Ur­ban cases spread worry of ‘ex­plo­sive’ Ebola dis­as­ter

National Post (National Edition) - - FRONT PAGE - Anne Gul­land

LON­DON • An Ebola out­break in the Demo­cratic Repub­lic of Congo has spread from the coun­try­side to a city of 1.2 mil­lion in­hab­i­tants, prompt­ing fears of a full-blown health emer­gency.

A rapid re­sponse team, com­pris­ing doc­tors, nurses and other pub­lic health ex­perts, is ex­pected to be sent from the U.K. to the re­gion in the next 48 hours by Pub­lic Health Eng­land as part of an in­ter­na­tional ef­fort to con­tain the deadly hem­or­rhagic dis­ease.

The lat­est out­break was first re­ported 10 days ago in the re­mote ru­ral area of Bikoro, in the north­west of the coun­try. Now three cases, one of which has been con­firmed by lab­o­ra­tory tests, have been re­ported in Mban­daka, a densely pop­u­lated city with poor san­i­ta­tion and thinly spread health care.

The lat­est of­fi­cial fig­ures sug­gest at least 44 peo­ple have been in­fected and 23 have died since the out­break started.

But ex­perts fear many more cases may have gone un­re­ported.

Peter Salama, a se­nior World Health Or­ga­ni­za­tion (WHO) of­fi­cial, said the spread to Mban­daka meant there was now the po­ten­tial for an “ex­plo­sive in­crease” in cases. “This is a ma­jor de­vel­op­ment in the out­break,” he said. “We have ur­ban Ebola, which is a very dif­fer­ent an­i­mal from ru­ral Ebola.”

Jose Bara­hona, Ox­fam’s DRC coun­try di­rec­tor, said it was likely the dis­ease had been car­ried from the coun­try­side down the river Congo to the city by an in­fected per­son.

“Boats move up and down the river, car­ry­ing peo­ple and goods,” he said. “One of the risks is that some­one with the virus could eas­ily ac­cess one of the boats and start mov­ing up and down.”

The river con­nects Mban­daka with the cap­i­tal of DRC, Kinshasa, as well as Braz­zav­ille, the cap­i­tal of neigh­bour­ing Congo-braz­zav­ille.

The au­thor­i­ties al­ways feared the spread of the dis­ease to the city, which is just 128 kilo­me­tres from Bikoro.

“If the num­ber in­creases in Bikoro it’s bad but it’s not a dis­as­ter. But if these three cases in Mban­daka be­come 10 or 12 then we have an ur­ban epi­demic,” Bara­hona said.

This is the ninth out­break of the dis­ease in DRC since it was first dis­cov­ered in what was then Zaire. But all pre­vi­ous out­breaks have been con­tained in ru­ral ar­eas.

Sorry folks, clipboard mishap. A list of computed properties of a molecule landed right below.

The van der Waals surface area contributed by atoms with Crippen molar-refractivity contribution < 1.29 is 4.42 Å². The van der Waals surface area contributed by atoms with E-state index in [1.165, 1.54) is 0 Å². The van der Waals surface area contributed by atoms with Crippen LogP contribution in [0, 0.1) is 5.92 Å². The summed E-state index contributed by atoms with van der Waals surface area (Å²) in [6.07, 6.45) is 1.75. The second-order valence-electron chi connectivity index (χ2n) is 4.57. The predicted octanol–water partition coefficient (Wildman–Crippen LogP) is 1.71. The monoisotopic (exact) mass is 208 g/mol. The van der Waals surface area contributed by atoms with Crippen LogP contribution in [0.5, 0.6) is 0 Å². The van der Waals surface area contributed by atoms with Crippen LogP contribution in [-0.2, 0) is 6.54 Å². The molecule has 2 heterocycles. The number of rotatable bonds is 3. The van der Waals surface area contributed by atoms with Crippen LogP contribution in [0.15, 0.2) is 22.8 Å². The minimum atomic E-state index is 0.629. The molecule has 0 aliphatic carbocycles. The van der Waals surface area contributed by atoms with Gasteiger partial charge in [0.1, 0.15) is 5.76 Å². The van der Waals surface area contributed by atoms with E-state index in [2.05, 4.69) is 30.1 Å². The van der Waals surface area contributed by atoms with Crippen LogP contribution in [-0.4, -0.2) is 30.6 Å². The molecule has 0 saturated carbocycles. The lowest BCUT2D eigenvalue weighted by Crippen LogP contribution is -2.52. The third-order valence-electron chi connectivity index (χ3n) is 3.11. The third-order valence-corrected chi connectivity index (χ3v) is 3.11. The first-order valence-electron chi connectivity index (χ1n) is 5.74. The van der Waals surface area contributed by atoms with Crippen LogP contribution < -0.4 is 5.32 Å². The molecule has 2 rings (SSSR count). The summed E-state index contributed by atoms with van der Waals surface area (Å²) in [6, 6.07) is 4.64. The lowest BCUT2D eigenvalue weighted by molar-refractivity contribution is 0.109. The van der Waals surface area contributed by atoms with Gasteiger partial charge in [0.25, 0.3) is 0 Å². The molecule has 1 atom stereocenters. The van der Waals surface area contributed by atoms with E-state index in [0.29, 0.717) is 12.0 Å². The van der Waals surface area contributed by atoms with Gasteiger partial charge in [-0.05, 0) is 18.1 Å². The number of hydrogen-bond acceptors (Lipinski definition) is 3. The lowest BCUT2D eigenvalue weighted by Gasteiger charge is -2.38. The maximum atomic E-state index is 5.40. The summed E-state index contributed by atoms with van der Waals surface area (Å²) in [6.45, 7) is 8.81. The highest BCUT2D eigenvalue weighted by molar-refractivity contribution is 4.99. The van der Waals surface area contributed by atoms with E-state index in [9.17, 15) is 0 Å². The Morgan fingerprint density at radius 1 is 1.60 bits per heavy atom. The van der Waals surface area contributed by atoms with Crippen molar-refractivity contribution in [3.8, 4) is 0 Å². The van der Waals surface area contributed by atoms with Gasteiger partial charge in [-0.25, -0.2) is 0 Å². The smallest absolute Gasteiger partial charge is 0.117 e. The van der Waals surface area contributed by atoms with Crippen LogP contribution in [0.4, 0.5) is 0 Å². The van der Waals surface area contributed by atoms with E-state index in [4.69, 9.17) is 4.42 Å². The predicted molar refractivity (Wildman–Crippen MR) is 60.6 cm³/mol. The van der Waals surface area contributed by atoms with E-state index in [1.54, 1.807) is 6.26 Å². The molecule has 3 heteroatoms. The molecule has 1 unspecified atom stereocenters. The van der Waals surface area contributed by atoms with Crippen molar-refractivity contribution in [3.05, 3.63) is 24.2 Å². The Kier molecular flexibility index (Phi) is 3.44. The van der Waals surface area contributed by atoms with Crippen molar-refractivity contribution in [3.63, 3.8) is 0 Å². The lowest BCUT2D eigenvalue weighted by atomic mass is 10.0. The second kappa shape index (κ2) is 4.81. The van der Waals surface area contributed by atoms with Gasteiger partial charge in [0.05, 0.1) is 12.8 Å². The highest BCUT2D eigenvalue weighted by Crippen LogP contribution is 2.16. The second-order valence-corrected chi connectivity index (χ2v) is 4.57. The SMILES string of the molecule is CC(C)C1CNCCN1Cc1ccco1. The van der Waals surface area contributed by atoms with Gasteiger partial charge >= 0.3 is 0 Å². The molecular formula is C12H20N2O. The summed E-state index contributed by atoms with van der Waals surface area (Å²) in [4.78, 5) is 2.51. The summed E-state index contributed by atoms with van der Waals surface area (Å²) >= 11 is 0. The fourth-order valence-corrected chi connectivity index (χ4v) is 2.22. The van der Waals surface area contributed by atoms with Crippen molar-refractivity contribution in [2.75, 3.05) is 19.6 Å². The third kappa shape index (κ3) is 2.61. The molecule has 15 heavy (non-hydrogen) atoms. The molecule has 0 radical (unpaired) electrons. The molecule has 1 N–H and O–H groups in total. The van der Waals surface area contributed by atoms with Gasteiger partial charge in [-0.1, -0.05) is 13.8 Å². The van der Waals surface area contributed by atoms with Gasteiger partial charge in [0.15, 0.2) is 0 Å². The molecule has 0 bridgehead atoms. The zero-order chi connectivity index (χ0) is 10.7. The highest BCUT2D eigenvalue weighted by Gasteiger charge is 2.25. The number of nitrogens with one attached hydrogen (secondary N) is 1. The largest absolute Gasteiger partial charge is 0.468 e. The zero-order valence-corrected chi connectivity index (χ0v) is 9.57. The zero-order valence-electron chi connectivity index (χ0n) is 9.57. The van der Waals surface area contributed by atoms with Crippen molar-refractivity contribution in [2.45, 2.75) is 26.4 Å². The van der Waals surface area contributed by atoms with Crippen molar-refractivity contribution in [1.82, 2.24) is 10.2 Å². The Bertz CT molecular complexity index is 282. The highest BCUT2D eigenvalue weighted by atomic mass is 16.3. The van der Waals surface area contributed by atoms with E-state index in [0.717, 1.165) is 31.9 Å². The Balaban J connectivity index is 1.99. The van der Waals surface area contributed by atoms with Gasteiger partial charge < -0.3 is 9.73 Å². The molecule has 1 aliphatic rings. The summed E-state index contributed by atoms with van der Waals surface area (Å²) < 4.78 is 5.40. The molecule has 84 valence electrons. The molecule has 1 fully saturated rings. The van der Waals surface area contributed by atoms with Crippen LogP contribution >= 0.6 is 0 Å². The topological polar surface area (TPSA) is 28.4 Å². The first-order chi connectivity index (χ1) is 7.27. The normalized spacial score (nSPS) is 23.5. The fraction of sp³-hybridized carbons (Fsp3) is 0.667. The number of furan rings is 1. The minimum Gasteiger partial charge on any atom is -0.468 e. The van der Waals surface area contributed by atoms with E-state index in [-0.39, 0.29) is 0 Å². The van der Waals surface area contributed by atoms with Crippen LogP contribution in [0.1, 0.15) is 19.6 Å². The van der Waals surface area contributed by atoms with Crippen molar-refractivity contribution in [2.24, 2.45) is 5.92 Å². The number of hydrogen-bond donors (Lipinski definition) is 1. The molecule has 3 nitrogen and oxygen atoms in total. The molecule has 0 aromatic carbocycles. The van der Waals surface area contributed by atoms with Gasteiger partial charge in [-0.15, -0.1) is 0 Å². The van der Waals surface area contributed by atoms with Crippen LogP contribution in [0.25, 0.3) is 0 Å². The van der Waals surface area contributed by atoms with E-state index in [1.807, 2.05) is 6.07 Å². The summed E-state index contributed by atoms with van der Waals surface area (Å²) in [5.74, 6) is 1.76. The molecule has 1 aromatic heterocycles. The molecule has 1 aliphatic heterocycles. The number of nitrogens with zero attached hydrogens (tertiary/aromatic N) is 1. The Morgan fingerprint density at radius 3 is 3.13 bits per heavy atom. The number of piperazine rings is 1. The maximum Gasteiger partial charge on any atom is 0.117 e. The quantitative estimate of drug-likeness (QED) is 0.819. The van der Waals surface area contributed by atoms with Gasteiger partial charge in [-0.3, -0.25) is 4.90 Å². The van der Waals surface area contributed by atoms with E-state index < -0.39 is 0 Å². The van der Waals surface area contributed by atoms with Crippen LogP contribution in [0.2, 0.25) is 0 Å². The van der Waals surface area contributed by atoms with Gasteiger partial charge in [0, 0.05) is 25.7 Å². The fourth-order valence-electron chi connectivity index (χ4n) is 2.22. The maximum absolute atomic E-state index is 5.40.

Some 514 peo­ple who may have been in con­tact with in­fected peo­ple are be­ing mon­i­tored while the WHO is de­ploy­ing 30 ex­perts to con­duct sur­veil­lance in the city.

“The ar­rival of Ebola in an ur­ban area is very con­cern­ing and WHO and part­ners are work­ing to­gether to rapidly scale up the search for all con­tacts of the con­firmed case in the Mban­daka area,” said Mat­shidiso Moeti, WHO re­gional di­rec­tor for Africa.

Henry Gray, Medecins Sans Fron­tieres (MSF) emer­gency co­or­di­na­tor in DRC, said with the spread of the dis­ease to the city the sit­u­a­tion had be­come “most se­ri­ous and wor­ry­ing.”

“We’re cer­tainly not try­ing to cause any panic in the na­tional or in­ter­na­tional com­mu­nity,” Salama said. But “ur­ban Ebola can re­sult in an ex­po­nen­tial in­crease in cases in a way that ru­ral Ebola strug­gles to do.”

MSF teams have set up an iso­la­tion zone in the city’s main hos­pi­tal and are build­ing two Ebola treat­ment cen­tres in Mban­daka and Bikoro.

The first 4,000 batches of the VSV Ebola vac­cine have arrived in the coun­try and the WHO, in part­ner­ship with MSF and the Con­golese health min­istry will soon start a vac­ci­na­tion pro­gram .

The largest recorded Ebola out­break in 2014-16 oc­curred in West Africa and killed 11,300 peo­ple. It proved dif­fi­cult to con­trol af­ter it spread to the cap­i­tals of Guinea, Sierra Leone and Liberia.

Teams from the World Health Or­ga­ni­za­tion and all ma­jor agen­cies have been de­ployed quickly, with sig­nif­i­cant fund­ing from world gov­ern­ments and agen­cies.

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